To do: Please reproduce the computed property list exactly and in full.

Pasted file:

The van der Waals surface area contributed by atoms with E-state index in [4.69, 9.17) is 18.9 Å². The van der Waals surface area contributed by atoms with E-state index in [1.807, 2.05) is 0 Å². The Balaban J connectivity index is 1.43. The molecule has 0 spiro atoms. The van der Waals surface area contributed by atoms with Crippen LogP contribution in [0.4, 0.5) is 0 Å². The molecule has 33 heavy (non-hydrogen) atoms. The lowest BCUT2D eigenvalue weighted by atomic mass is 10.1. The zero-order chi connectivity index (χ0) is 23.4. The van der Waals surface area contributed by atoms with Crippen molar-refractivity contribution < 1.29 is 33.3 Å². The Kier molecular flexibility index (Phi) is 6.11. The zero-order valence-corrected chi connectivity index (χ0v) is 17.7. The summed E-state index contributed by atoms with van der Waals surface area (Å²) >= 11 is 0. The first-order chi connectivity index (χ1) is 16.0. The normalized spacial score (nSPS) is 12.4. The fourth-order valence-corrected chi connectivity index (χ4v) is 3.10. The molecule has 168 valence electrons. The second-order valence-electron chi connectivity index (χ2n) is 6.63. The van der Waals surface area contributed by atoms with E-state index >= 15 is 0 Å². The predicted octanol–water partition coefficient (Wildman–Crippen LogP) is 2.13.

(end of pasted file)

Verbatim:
The van der Waals surface area contributed by atoms with E-state index in [4.69, 9.17) is 18.9 Å². The van der Waals surface area contributed by atoms with E-state index in [1.807, 2.05) is 0 Å². The Balaban J connectivity index is 1.43. The molecule has 0 spiro atoms. The van der Waals surface area contributed by atoms with Crippen LogP contribution in [0.4, 0.5) is 0 Å². The molecule has 33 heavy (non-hydrogen) atoms. The lowest BCUT2D eigenvalue weighted by atomic mass is 10.1. The zero-order chi connectivity index (χ0) is 23.4. The van der Waals surface area contributed by atoms with Crippen molar-refractivity contribution < 1.29 is 33.3 Å². The Kier molecular flexibility index (Phi) is 6.11. The zero-order valence-corrected chi connectivity index (χ0v) is 17.7. The summed E-state index contributed by atoms with van der Waals surface area (Å²) >= 11 is 0. The first-order chi connectivity index (χ1) is 16.0. The normalized spacial score (nSPS) is 12.4. The fourth-order valence-corrected chi connectivity index (χ4v) is 3.10. The molecule has 168 valence electrons. The second-order valence-electron chi connectivity index (χ2n) is 6.63. The van der Waals surface area contributed by atoms with E-state index >= 15 is 0 Å². The predicted octanol–water partition coefficient (Wildman–Crippen LogP) is 2.13.